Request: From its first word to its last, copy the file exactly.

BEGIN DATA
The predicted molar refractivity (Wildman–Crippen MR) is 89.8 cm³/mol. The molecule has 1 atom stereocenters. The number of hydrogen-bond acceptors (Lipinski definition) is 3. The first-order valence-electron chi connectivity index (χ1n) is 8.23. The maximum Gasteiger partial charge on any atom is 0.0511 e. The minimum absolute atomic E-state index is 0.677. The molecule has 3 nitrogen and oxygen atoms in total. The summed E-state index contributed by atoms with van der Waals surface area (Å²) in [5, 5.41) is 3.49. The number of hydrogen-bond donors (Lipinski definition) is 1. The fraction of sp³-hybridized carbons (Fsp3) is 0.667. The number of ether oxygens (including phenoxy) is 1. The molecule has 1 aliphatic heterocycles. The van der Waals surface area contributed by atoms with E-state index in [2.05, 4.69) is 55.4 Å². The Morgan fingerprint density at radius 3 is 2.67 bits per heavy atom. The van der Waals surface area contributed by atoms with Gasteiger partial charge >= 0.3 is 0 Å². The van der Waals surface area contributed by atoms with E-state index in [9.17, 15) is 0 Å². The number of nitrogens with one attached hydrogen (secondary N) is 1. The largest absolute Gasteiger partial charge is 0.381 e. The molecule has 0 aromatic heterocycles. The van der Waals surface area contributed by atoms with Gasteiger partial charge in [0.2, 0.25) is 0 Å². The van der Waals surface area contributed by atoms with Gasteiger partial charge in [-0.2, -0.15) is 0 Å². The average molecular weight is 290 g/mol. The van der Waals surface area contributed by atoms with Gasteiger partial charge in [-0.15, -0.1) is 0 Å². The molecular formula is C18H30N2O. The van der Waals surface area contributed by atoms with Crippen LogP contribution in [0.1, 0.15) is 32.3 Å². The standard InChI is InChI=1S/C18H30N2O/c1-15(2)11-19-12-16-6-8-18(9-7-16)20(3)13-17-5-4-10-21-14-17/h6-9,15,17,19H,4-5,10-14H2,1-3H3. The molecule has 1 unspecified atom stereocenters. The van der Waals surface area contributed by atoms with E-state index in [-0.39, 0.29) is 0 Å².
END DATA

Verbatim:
The predicted molar refractivity (Wildman–Crippen MR) is 89.8 cm³/mol. The molecule has 1 atom stereocenters. The number of hydrogen-bond acceptors (Lipinski definition) is 3. The first-order valence-electron chi connectivity index (χ1n) is 8.23. The maximum Gasteiger partial charge on any atom is 0.0511 e. The minimum absolute atomic E-state index is 0.677. The molecule has 3 nitrogen and oxygen atoms in total. The summed E-state index contributed by atoms with van der Waals surface area (Å²) in [5, 5.41) is 3.49. The number of hydrogen-bond donors (Lipinski definition) is 1. The fraction of sp³-hybridized carbons (Fsp3) is 0.667. The number of ether oxygens (including phenoxy) is 1. The molecule has 1 aliphatic heterocycles. The van der Waals surface area contributed by atoms with E-state index in [2.05, 4.69) is 55.4 Å². The Morgan fingerprint density at radius 3 is 2.67 bits per heavy atom. The van der Waals surface area contributed by atoms with Gasteiger partial charge >= 0.3 is 0 Å². The van der Waals surface area contributed by atoms with E-state index in [9.17, 15) is 0 Å². The number of nitrogens with one attached hydrogen (secondary N) is 1. The largest absolute Gasteiger partial charge is 0.381 e. The molecule has 0 aromatic heterocycles. The van der Waals surface area contributed by atoms with Gasteiger partial charge in [0.2, 0.25) is 0 Å². The van der Waals surface area contributed by atoms with Gasteiger partial charge in [-0.2, -0.15) is 0 Å². The average molecular weight is 290 g/mol. The van der Waals surface area contributed by atoms with Gasteiger partial charge in [-0.15, -0.1) is 0 Å². The molecular formula is C18H30N2O. The van der Waals surface area contributed by atoms with Crippen LogP contribution in [0.1, 0.15) is 32.3 Å². The standard InChI is InChI=1S/C18H30N2O/c1-15(2)11-19-12-16-6-8-18(9-7-16)20(3)13-17-5-4-10-21-14-17/h6-9,15,17,19H,4-5,10-14H2,1-3H3. The molecule has 1 unspecified atom stereocenters. The van der Waals surface area contributed by atoms with E-state index in [-0.39, 0.29) is 0 Å².